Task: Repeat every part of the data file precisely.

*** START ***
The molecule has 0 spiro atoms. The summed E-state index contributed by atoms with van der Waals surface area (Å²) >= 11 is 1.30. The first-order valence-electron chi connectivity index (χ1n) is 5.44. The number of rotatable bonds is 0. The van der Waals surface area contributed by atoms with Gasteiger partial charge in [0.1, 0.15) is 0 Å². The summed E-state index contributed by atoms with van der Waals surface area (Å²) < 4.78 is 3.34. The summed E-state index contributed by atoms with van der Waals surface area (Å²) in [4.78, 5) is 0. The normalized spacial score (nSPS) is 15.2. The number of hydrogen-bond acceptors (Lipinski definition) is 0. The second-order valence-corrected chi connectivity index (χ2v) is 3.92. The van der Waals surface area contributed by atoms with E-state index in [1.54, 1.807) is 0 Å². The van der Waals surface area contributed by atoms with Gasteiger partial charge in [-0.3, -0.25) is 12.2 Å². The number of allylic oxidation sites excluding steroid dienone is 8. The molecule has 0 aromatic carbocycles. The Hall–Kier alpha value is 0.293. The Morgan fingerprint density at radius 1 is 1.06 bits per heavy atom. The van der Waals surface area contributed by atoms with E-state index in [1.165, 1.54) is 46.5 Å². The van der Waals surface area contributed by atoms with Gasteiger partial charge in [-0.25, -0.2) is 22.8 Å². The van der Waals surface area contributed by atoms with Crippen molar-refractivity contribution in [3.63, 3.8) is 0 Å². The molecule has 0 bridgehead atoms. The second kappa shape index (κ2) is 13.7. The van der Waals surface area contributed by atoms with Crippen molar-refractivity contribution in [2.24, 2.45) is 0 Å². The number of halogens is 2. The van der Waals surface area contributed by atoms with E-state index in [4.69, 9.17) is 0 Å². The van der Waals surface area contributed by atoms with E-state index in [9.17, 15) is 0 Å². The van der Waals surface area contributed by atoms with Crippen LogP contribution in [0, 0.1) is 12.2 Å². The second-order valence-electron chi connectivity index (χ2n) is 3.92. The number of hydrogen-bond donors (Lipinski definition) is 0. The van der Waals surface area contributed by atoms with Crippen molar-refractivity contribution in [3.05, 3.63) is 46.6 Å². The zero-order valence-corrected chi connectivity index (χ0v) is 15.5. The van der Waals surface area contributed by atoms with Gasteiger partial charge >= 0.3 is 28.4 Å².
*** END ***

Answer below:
The molecule has 0 spiro atoms. The summed E-state index contributed by atoms with van der Waals surface area (Å²) >= 11 is 1.30. The first-order valence-electron chi connectivity index (χ1n) is 5.44. The number of rotatable bonds is 0. The van der Waals surface area contributed by atoms with Gasteiger partial charge in [0.1, 0.15) is 0 Å². The summed E-state index contributed by atoms with van der Waals surface area (Å²) < 4.78 is 3.34. The summed E-state index contributed by atoms with van der Waals surface area (Å²) in [4.78, 5) is 0. The normalized spacial score (nSPS) is 15.2. The number of hydrogen-bond acceptors (Lipinski definition) is 0. The second-order valence-corrected chi connectivity index (χ2v) is 3.92. The van der Waals surface area contributed by atoms with E-state index in [1.54, 1.807) is 0 Å². The van der Waals surface area contributed by atoms with Gasteiger partial charge in [-0.3, -0.25) is 12.2 Å². The number of allylic oxidation sites excluding steroid dienone is 8. The molecule has 0 aromatic carbocycles. The Hall–Kier alpha value is 0.293. The Morgan fingerprint density at radius 1 is 1.06 bits per heavy atom. The van der Waals surface area contributed by atoms with E-state index in [1.165, 1.54) is 46.5 Å². The van der Waals surface area contributed by atoms with Gasteiger partial charge in [-0.25, -0.2) is 22.8 Å². The van der Waals surface area contributed by atoms with Crippen molar-refractivity contribution in [3.63, 3.8) is 0 Å². The molecule has 0 bridgehead atoms. The second kappa shape index (κ2) is 13.7. The van der Waals surface area contributed by atoms with Crippen molar-refractivity contribution in [2.24, 2.45) is 0 Å². The number of halogens is 2. The van der Waals surface area contributed by atoms with E-state index in [4.69, 9.17) is 0 Å². The van der Waals surface area contributed by atoms with E-state index in [9.17, 15) is 0 Å². The van der Waals surface area contributed by atoms with Crippen LogP contribution in [0, 0.1) is 12.2 Å². The second-order valence-electron chi connectivity index (χ2n) is 3.92. The number of hydrogen-bond donors (Lipinski definition) is 0. The van der Waals surface area contributed by atoms with Crippen molar-refractivity contribution in [3.05, 3.63) is 46.6 Å². The zero-order valence-corrected chi connectivity index (χ0v) is 15.5. The van der Waals surface area contributed by atoms with Gasteiger partial charge >= 0.3 is 28.4 Å².